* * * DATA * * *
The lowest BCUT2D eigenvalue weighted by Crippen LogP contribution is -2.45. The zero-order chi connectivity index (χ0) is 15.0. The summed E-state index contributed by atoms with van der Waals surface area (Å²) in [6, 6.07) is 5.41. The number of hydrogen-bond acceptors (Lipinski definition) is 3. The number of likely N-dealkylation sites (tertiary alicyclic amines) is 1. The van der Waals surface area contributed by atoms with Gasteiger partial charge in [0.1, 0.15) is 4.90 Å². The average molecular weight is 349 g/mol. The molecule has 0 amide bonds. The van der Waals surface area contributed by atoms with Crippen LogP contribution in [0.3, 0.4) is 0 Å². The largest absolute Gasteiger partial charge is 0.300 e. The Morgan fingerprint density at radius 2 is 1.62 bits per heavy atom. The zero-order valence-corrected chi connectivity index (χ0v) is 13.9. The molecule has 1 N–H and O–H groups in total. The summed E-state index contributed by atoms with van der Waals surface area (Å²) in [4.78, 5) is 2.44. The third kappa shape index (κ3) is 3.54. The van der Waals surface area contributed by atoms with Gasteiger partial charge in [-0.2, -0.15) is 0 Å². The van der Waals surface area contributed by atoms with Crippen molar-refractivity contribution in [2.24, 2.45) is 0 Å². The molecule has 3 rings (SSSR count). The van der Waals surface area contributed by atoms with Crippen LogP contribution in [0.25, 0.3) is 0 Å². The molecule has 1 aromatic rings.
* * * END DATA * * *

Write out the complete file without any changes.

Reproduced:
The lowest BCUT2D eigenvalue weighted by Crippen LogP contribution is -2.45. The zero-order chi connectivity index (χ0) is 15.0. The summed E-state index contributed by atoms with van der Waals surface area (Å²) in [6, 6.07) is 5.41. The number of hydrogen-bond acceptors (Lipinski definition) is 3. The number of likely N-dealkylation sites (tertiary alicyclic amines) is 1. The van der Waals surface area contributed by atoms with Gasteiger partial charge in [0.1, 0.15) is 4.90 Å². The average molecular weight is 349 g/mol. The molecule has 0 amide bonds. The van der Waals surface area contributed by atoms with Crippen LogP contribution in [0.3, 0.4) is 0 Å². The largest absolute Gasteiger partial charge is 0.300 e. The Morgan fingerprint density at radius 2 is 1.62 bits per heavy atom. The zero-order valence-corrected chi connectivity index (χ0v) is 13.9. The molecule has 1 N–H and O–H groups in total. The summed E-state index contributed by atoms with van der Waals surface area (Å²) in [4.78, 5) is 2.44. The third kappa shape index (κ3) is 3.54. The van der Waals surface area contributed by atoms with Gasteiger partial charge in [-0.2, -0.15) is 0 Å². The van der Waals surface area contributed by atoms with Crippen molar-refractivity contribution in [2.24, 2.45) is 0 Å². The molecule has 3 rings (SSSR count). The van der Waals surface area contributed by atoms with Crippen LogP contribution in [0.25, 0.3) is 0 Å². The molecule has 1 aromatic rings.